Critical path activities are the project tasks that must start and finish on time to ensure that the project ends on schedule. A delay in any critical path activity will delay completion of the project, unless the project plan can be adjusted so that successor tasks finish more quickly than planned.
How are critical activities identified?
You can choose between two options for identifying activities as critical: float and longest path.
- Float is a measure of schedule flexibility.
P6 Web Access uses the Critical Path Method (CPM) to generate a project schedule. This method calculates four dates for each activity in the project plan: Early Start, Late Start, Early Finish, and Late Finish. If the Early Start date and Late Start date for an activity are the same, the activity is said to have zero float. Activities that have zero float must start on time to prevent the schedule from slipping.
Critical activities can also have negative float. Negative float occurs when an imposed finish date creates a schedule that is shorter than the duration calculated to complete the activities on the critical path. A project with negative float is behind schedule.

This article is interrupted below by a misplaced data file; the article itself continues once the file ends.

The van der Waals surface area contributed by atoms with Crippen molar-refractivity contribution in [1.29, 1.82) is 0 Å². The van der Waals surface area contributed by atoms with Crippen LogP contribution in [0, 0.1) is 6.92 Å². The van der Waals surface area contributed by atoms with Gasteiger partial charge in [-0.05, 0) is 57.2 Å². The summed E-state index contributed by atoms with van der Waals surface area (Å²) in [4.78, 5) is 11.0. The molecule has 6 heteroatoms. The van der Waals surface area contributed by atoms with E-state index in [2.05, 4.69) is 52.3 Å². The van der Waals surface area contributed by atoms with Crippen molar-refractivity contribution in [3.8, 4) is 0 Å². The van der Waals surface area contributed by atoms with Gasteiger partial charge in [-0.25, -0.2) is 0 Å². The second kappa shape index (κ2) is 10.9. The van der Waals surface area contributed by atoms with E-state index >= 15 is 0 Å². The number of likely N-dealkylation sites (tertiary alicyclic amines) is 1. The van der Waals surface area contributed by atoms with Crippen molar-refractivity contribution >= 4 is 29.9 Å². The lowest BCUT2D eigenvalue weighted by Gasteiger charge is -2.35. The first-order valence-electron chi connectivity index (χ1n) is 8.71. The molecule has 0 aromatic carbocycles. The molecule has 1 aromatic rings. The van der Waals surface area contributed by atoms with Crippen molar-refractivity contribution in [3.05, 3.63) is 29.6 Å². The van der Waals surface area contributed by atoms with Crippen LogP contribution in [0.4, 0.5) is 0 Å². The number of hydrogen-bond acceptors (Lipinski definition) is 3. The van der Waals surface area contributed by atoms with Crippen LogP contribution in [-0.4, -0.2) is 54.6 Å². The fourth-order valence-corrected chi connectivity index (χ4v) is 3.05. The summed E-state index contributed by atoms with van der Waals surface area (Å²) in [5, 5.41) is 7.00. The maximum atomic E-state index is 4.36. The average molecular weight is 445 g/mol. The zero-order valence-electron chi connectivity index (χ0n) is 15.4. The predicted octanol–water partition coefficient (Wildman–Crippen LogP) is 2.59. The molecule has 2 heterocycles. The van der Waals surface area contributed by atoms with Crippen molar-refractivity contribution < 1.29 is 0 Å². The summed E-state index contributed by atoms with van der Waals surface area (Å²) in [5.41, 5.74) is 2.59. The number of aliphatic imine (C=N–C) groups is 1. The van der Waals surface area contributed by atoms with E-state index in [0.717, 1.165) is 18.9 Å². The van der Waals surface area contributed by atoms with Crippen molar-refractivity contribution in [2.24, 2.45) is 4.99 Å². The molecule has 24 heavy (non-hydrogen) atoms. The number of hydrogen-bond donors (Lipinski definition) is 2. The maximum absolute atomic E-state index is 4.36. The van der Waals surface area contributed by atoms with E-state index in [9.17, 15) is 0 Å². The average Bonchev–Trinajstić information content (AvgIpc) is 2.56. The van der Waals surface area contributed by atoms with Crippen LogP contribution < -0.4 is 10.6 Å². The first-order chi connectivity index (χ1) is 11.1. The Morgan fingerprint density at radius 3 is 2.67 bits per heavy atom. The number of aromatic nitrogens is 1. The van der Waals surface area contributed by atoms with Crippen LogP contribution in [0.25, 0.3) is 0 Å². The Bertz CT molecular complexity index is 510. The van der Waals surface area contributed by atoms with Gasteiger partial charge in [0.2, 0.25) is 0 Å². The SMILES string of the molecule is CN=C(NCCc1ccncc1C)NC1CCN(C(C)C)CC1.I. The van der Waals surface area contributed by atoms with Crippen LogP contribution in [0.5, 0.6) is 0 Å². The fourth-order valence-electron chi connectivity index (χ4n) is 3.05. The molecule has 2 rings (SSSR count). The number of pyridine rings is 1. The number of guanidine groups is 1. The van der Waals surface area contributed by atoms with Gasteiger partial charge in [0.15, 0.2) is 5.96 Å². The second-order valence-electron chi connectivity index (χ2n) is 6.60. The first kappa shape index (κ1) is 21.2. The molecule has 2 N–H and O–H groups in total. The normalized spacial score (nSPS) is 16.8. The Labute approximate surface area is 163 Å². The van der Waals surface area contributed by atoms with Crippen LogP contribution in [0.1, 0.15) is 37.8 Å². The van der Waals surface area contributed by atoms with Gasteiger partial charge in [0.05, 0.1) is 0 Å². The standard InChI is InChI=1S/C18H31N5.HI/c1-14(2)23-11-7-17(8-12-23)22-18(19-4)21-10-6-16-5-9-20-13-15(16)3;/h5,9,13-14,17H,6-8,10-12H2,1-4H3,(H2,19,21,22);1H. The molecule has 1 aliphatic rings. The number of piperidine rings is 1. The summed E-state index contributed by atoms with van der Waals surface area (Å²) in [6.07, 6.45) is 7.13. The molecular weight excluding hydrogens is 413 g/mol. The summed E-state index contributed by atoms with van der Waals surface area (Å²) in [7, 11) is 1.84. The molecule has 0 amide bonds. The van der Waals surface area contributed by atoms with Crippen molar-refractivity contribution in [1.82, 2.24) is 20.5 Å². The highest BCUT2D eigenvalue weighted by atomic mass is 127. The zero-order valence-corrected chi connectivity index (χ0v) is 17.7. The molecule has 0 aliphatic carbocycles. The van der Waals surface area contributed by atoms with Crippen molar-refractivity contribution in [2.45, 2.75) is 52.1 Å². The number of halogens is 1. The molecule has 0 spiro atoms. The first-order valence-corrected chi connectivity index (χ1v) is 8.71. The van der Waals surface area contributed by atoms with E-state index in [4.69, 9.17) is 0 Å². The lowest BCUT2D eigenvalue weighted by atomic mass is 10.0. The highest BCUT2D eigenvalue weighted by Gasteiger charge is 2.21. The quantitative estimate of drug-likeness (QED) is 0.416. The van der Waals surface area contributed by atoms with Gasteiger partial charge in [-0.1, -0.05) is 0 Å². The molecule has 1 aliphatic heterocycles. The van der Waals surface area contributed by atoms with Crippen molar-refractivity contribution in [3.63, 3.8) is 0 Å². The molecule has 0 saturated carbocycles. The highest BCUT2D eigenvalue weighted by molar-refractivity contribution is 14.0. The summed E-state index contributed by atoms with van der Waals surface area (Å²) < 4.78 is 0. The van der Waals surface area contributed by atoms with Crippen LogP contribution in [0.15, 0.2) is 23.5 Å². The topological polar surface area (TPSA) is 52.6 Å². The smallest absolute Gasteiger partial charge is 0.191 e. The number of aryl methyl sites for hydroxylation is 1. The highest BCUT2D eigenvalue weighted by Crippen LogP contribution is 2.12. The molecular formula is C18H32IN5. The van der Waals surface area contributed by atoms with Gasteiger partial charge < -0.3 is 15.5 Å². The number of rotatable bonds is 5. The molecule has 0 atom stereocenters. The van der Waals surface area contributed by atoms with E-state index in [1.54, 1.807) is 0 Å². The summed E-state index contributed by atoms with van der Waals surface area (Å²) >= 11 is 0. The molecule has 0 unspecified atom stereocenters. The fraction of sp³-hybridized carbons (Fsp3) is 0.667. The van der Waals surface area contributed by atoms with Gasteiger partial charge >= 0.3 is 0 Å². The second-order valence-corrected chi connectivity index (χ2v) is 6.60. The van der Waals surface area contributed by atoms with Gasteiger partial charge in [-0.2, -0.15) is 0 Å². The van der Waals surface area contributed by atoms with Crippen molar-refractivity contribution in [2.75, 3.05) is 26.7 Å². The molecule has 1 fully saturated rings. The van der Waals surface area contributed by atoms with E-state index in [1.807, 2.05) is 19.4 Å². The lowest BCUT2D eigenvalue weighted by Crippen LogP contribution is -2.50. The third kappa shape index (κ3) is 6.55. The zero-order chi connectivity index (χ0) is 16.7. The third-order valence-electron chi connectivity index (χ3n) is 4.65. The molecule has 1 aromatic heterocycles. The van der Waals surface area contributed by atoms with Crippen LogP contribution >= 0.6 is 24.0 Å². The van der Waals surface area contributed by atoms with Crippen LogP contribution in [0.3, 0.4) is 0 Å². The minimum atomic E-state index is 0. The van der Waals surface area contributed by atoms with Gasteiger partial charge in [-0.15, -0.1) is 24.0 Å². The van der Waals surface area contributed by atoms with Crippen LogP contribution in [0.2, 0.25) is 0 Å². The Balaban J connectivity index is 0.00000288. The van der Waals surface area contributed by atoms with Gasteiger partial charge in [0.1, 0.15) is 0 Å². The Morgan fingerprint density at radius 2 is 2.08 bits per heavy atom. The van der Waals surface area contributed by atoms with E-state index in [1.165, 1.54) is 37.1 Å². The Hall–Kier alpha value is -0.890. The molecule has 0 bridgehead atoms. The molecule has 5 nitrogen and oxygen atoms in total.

To meet the specific requirements of your project, P6 Web Access lets you specify the float tolerance used to identify activities as critical. For example, in some situations you might want critical activities to be those with zero or negative float. In other situations, activities with float of three days or less might need to be identified as critical.
- Longest path defines the sequence of driving activities
that determine the project end date.
The longest path is broken when activities are no longer driven by relationships; that is, when activity dates are driven by constraints or resource leveling. Longest path calculation includes interproject relationships. Therefore, activities designated as on the longest path may change depending on whether you schedule a project alone or with its related projects. If a project has interproject relationships and you schedule it alone, the interproject relationships are treated as scheduling constraints.